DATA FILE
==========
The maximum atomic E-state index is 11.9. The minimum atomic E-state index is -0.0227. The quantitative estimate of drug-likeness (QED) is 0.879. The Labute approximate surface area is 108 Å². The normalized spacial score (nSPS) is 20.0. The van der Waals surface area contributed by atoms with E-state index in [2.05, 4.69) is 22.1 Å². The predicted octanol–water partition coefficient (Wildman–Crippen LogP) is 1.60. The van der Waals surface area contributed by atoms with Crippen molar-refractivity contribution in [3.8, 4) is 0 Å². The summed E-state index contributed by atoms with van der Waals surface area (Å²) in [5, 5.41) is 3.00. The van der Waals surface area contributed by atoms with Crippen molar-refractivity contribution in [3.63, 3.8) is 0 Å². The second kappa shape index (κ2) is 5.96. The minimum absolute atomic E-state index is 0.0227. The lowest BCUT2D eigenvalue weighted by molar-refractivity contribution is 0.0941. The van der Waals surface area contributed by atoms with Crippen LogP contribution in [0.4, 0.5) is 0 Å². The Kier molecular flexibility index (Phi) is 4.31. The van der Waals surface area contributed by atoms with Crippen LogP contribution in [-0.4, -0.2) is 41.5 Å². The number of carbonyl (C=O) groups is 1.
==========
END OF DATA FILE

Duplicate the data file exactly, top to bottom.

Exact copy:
The maximum atomic E-state index is 11.9. The minimum atomic E-state index is -0.0227. The quantitative estimate of drug-likeness (QED) is 0.879. The Labute approximate surface area is 108 Å². The normalized spacial score (nSPS) is 20.0. The van der Waals surface area contributed by atoms with E-state index in [2.05, 4.69) is 22.1 Å². The predicted octanol–water partition coefficient (Wildman–Crippen LogP) is 1.60. The van der Waals surface area contributed by atoms with Crippen molar-refractivity contribution in [3.8, 4) is 0 Å². The summed E-state index contributed by atoms with van der Waals surface area (Å²) in [5, 5.41) is 3.00. The van der Waals surface area contributed by atoms with Crippen molar-refractivity contribution in [3.63, 3.8) is 0 Å². The second kappa shape index (κ2) is 5.96. The minimum absolute atomic E-state index is 0.0227. The lowest BCUT2D eigenvalue weighted by molar-refractivity contribution is 0.0941. The van der Waals surface area contributed by atoms with Crippen LogP contribution in [0.4, 0.5) is 0 Å². The Kier molecular flexibility index (Phi) is 4.31. The van der Waals surface area contributed by atoms with Crippen LogP contribution in [-0.4, -0.2) is 41.5 Å². The number of carbonyl (C=O) groups is 1.